During their internship, students are acquainted with NASA Ames facilities and labs across technical disciplines. The tours and activities are facilitated by USRA to give students a full experience and an in-depth view of the technical disciplines at Ames. This month f acility tours included the Supercomputer, Vertical Motion Simulator (VMS), and Quantum Artificial Intelligence Lab.
Pictured above: Interns visit NASA Ames Research Center facilities
Student Spotlight: Sung Cho
Aeroflightdynamics, UAS Toolbox Development and Validation Using 3DR IRIS+ UAV 
Sung Cho is a returning intern from the Cal Poly Pomona Aerospace Engineering Department. During this summer internship, Sung Cho was heavily involved in the development of the UAS Toolbox under the NAMS Aeroflightdynamics Technical Area in Code Y (US Army Aviation Development Directorate at Ames, ADD-A). The UAS Toolbox, which will eventually be a new addition to the integrated flight control design software suites developed under ADD-A, is a software designed to aid students, academia, and the UAS flight control community in implementing custom control law and other features such as automated frequency sweeps to their Ardupilot flight control system. Currently, implementing custom Ardupilot flight control firmware is a complicated and time-consuming task, with a large amount of programming involved. The UAS Toolbox will streamline the process and provide a guided step-by-step process to implementing custom features into Ardupilot and into their flight control board without the user having to edit any code manually. This software will enable research and prototyping for universities and the UAS community who do not have the necessary resources or time to develop an in-house flight control software implementation methodology. 

Aside from the software development work, Sung Cho has also been involved with assisting the faculty at Cal Poly Pomona in the development of new curriculum on aircraft flight control design and system identification based on advanced methodologies and software tools developed at ADD-A under the NAMS contract. This curriculum development effort, fully funded by USRA, is an on-going collaboration with Cal Poly where a graduate-level flight control course was successfully introduced at Cal Poly Pomona in Fall 2018, and will be followed by integration of the topics into the undergraduate curricula in the current academic year. Jerry, who returns to Cal Poly as a MS student, will continue to assist the faculty in the curriculum development, while continuing to work on the UAS Toolbox development which will serve as part of his master thesis/project.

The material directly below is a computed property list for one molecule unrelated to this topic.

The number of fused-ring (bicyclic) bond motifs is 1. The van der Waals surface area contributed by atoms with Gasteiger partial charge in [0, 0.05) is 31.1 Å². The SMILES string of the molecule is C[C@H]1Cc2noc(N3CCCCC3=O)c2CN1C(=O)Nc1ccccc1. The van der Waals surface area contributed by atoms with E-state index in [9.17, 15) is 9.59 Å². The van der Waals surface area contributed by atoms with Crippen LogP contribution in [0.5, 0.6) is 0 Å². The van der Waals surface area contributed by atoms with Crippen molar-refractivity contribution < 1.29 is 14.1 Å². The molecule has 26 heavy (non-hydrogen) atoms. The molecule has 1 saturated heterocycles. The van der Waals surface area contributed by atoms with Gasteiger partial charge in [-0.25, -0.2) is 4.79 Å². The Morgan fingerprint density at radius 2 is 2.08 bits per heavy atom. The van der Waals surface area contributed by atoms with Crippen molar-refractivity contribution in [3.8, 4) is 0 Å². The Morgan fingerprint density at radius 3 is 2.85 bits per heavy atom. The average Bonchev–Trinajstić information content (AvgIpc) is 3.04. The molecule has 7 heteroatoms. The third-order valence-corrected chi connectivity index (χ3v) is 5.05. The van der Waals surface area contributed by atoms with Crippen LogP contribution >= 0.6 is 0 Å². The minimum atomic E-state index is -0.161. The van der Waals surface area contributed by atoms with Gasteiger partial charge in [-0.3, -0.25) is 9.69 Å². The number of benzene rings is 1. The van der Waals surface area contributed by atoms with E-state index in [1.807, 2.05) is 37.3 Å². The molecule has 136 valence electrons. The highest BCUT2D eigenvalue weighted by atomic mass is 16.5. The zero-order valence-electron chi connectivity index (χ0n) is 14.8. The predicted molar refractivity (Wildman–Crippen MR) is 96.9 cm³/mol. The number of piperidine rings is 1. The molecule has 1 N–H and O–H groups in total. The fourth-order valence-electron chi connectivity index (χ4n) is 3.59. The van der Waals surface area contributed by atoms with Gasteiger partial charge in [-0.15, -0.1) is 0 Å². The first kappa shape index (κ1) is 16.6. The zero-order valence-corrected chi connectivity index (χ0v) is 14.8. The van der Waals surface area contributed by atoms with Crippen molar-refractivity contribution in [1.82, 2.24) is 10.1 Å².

Student Spotlight: Loic Tissot-Daguette 
Terramechanics, Single Wheel Testbed for Non-Prehensile Terrain Manipulation
Loic Tissot-Daguette, Ecole Polytechnique Fédérale de Lausanne (EPFL) student from Switzerland, built a single wheel test rig for testing rover wheel trenching performance as part of his internship project at NASA Ames Research Center this summer. Composed with a 3D mapping camera, the testbed is especially designed for terrain manipulation research. Loic’s project consists of testing novel wheel shapes and designs for efficient trench digging performance. This research could lead to multiple planetary rover applications, including finding signs of life under the soil surface or future terraformation purposes. Loic incorporated this research into his Masters thesis at EPFL.
Pictured above: Fabrication of a single wheel testbed prototype
Welcome New Hires and Interns!
New Hires for August 2019
Ata Akbari Asanjan, Ph.D. Earth Science
Jinn-Hwei Cheng (promotion) – Aeronautics
Milad Memarzadeh, Ph.D. – Data Science (Machine Learning)
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Website:  NAMS News Submission

Submittal Date : News submission form for NASA Academic Mission Services (NAMS) Newsletter. Please submit submission form by the 15th of the month to be featured in the monthly newsletter. 

For more information on requesting interns through the NAMS Student R&D Program , please email  NAMS-studentRD@usra.edu